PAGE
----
Arjay, I asked myself the same question - whether they would look at a person's past voting record to see how they lean. Cuz you're right...everyone leans. I still have not been convinced that using a program to pick would NOT be better.

Josh
Wed, 10/10/2018 - 3:32pm

None of the questions you asked are considered in the selection process. Individuals self-identify their political affiliation.

People get, I think, disproportionally worked up about this. The real impact of Prop 2 is not that that we're going from total partisan bias to perfect non-partisan independence. That's not a realistic goal. The more important change is that we're going from an opaque system to a public one. Even in a worst-case partisan scenario, where every single "independent" is somehow actually a secret partisan shill for the same party, we'll still be better off than we are now, because the process will be conducted transparently.

As for using an algorithm, there's nothing in Prop 2 that precludes that. If the commissioners can find an algorithm or set of formulae that they all trust they're free to use it. But algorithms are written by human beings; there's nothing inherently independent or trustworthy about them. I don't understand why people keep bringing this up as a magic bullet to solve what is inherently a complex problem.

See here for a few examples of simplistic algorithms; notice how each one has its flaws and skews the data differently:

https://projects.fivethirtyeight.com/redistricting-maps/michigan/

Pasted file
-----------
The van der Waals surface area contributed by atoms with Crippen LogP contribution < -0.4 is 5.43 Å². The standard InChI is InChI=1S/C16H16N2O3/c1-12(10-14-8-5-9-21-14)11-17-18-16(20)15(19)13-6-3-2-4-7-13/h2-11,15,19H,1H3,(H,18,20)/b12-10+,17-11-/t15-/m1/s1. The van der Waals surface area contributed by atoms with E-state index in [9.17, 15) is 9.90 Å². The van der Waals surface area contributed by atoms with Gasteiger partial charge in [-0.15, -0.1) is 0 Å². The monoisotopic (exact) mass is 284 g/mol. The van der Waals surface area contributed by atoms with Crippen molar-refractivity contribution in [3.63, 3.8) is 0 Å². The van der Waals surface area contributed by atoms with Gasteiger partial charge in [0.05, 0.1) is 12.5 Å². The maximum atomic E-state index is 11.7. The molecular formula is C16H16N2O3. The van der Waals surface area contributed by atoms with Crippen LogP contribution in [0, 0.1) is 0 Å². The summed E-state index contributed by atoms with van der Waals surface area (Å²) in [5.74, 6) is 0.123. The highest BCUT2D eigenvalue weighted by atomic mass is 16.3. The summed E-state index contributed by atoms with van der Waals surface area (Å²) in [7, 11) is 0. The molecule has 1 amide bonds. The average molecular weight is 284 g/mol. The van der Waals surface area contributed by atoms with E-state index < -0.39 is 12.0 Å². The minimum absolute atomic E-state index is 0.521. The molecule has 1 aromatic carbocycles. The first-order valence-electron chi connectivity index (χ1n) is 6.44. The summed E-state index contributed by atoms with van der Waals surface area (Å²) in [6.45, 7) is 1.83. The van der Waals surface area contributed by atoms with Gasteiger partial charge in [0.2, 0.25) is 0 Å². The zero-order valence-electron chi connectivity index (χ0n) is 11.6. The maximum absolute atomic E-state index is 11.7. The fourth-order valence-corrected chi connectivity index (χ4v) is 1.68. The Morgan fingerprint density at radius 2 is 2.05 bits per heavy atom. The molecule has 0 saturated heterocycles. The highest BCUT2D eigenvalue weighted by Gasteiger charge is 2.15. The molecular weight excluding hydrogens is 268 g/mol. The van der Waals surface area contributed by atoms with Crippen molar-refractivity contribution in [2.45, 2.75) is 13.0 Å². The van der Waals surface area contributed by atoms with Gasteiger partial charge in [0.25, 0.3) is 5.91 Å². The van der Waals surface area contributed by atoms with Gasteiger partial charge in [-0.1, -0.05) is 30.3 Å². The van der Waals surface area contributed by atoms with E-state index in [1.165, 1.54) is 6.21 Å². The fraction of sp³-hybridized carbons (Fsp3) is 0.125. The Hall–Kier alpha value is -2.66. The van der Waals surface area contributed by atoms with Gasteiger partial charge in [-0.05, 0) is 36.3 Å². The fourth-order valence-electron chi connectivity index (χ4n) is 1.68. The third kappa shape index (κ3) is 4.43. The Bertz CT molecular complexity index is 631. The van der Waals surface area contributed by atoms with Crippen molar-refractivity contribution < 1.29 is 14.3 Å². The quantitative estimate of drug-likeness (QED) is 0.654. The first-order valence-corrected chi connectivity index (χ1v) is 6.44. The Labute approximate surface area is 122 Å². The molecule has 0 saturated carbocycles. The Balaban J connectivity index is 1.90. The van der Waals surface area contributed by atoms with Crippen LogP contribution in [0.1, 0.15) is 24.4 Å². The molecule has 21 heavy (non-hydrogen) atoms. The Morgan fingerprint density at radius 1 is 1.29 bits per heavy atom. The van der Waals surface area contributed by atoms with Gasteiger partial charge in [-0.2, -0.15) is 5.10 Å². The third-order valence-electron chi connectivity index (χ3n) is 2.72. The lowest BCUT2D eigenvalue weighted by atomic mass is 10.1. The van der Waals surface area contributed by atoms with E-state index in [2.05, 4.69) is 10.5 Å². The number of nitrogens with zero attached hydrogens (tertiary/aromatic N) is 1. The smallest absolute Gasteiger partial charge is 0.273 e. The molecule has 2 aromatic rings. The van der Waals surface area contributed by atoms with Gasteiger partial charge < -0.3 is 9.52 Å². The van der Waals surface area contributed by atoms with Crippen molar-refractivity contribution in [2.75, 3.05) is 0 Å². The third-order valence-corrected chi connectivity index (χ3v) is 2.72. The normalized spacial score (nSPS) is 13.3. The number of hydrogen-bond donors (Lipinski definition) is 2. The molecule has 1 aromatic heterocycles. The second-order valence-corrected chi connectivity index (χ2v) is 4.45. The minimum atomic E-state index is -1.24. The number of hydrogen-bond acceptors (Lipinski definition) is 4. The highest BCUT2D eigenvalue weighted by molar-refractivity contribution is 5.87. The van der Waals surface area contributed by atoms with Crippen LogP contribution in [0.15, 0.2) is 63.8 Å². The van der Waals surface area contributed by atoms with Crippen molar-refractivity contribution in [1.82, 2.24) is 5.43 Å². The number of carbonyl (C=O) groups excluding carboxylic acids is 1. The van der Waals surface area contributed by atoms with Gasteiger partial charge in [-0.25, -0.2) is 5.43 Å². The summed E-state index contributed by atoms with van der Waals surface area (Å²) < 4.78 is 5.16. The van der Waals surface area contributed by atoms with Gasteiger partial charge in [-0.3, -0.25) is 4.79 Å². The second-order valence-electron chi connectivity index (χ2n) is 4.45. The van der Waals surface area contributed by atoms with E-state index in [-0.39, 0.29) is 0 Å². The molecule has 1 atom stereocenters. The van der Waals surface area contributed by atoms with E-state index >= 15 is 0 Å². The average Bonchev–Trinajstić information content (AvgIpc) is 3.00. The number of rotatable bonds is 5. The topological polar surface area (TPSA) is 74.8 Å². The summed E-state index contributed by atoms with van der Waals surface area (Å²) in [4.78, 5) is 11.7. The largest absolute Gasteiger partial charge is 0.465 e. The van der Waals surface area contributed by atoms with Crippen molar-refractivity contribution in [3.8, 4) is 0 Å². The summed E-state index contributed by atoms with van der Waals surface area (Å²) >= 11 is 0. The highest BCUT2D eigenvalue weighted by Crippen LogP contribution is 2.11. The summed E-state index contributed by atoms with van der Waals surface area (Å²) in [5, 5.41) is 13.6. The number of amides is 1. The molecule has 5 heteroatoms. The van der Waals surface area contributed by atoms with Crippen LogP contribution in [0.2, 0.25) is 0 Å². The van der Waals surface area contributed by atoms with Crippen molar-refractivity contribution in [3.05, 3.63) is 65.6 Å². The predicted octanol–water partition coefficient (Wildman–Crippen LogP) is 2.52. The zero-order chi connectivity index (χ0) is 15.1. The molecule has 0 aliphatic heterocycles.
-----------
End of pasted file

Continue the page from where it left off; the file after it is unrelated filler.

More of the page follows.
V. Putin
Thu, 10/11/2018 - 12:28pm

We write algorithm for you!

Tony
Wed, 10/17/2018 - 7:31am

I like to think of myself as non-partisan for a couple of reasons, but the main one being in my 30+ years voting, I haven't cared a bit about the letter after a person's name and vote for the person I believe will get the job at hand done at the federal, state and local levels. I don't vote for the lesser of two evils even when given only two choices if those two choices are poor choices. I've been a registered Independent voter since the day I turned 18 and I will remain that way. A candidate for office may believe in A, B and C and I may not like their view on C, but I'm able to get past my personal beliefs if the issue is one that is for the greater good.

All of that said, I do believe there are non-partisan voters/people. I would have no problem at all exposing my voting record exposed to prove my non-partisanship. Here's hoping that there are others that feel the same.

Dennis
Sun, 10/28/2018 - 4:02pm

The legislative team that drew up the last redistricting lines used was done by a computer. The problem is if you program to get particular results, you will get them. That is how the districts got drawn to give an advantage in political power to the Republicans.
The differences between the current procedure and the proposed procedure is the public meetings that will be held and the use of the efficiency ratio to verify the distribution of party power.

Dennis
Sun, 10/28/2018 - 4:02pm

The legislative team that drew up the last redistricting lines used was done by a computer. The problem is if you program to get particular results, you will get them. That is how the districts got drawn to give an advantage in political power to the Republicans.
The differences between the current procedure and the proposed procedure is the public meetings that will be held and the use of the efficiency ratio to verify the distribution of party power.